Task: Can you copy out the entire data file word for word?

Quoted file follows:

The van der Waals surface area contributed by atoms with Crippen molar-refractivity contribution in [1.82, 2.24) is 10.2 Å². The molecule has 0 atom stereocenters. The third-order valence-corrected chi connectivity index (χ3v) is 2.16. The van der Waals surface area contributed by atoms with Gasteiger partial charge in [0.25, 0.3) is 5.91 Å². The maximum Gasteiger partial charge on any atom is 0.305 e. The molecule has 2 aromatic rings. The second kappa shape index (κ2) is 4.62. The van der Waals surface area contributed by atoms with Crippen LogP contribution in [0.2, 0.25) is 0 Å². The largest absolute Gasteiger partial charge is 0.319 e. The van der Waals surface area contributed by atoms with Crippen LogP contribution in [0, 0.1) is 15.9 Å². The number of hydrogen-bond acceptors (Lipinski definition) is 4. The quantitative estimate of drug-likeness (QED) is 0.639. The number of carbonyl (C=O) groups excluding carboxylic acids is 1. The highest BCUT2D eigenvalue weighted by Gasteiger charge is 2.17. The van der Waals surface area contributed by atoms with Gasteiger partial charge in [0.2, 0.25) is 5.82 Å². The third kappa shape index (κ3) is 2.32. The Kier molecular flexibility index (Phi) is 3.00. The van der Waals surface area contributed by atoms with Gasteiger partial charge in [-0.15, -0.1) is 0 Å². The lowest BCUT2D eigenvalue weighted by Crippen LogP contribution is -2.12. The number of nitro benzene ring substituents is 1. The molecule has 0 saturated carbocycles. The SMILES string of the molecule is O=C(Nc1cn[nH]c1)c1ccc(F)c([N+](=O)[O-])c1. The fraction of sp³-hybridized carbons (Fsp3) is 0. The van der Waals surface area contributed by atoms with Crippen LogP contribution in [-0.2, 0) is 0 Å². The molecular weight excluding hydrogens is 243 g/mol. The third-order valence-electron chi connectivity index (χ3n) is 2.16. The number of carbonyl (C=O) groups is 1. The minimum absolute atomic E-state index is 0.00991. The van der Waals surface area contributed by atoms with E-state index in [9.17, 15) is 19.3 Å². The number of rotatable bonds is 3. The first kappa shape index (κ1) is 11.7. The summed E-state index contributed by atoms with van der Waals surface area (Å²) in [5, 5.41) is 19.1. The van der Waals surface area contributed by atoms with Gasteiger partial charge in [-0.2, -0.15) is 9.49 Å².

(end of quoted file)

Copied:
The van der Waals surface area contributed by atoms with Crippen molar-refractivity contribution in [1.82, 2.24) is 10.2 Å². The molecule has 0 atom stereocenters. The third-order valence-corrected chi connectivity index (χ3v) is 2.16. The van der Waals surface area contributed by atoms with Gasteiger partial charge in [0.25, 0.3) is 5.91 Å². The maximum Gasteiger partial charge on any atom is 0.305 e. The molecule has 2 aromatic rings. The second kappa shape index (κ2) is 4.62. The van der Waals surface area contributed by atoms with Crippen LogP contribution in [0.2, 0.25) is 0 Å². The largest absolute Gasteiger partial charge is 0.319 e. The van der Waals surface area contributed by atoms with Crippen LogP contribution in [0, 0.1) is 15.9 Å². The number of hydrogen-bond acceptors (Lipinski definition) is 4. The quantitative estimate of drug-likeness (QED) is 0.639. The number of carbonyl (C=O) groups excluding carboxylic acids is 1. The highest BCUT2D eigenvalue weighted by Gasteiger charge is 2.17. The van der Waals surface area contributed by atoms with Gasteiger partial charge in [0.2, 0.25) is 5.82 Å². The third kappa shape index (κ3) is 2.32. The Kier molecular flexibility index (Phi) is 3.00. The van der Waals surface area contributed by atoms with Gasteiger partial charge in [-0.15, -0.1) is 0 Å². The lowest BCUT2D eigenvalue weighted by Crippen LogP contribution is -2.12. The number of nitro benzene ring substituents is 1. The molecule has 0 saturated carbocycles. The SMILES string of the molecule is O=C(Nc1cn[nH]c1)c1ccc(F)c([N+](=O)[O-])c1. The fraction of sp³-hybridized carbons (Fsp3) is 0. The van der Waals surface area contributed by atoms with Crippen LogP contribution in [-0.2, 0) is 0 Å². The molecular weight excluding hydrogens is 243 g/mol. The third-order valence-electron chi connectivity index (χ3n) is 2.16. The number of carbonyl (C=O) groups is 1. The minimum absolute atomic E-state index is 0.00991. The van der Waals surface area contributed by atoms with E-state index in [9.17, 15) is 19.3 Å². The number of rotatable bonds is 3. The first kappa shape index (κ1) is 11.7. The summed E-state index contributed by atoms with van der Waals surface area (Å²) in [5, 5.41) is 19.1. The van der Waals surface area contributed by atoms with Gasteiger partial charge in [-0.2, -0.15) is 9.49 Å².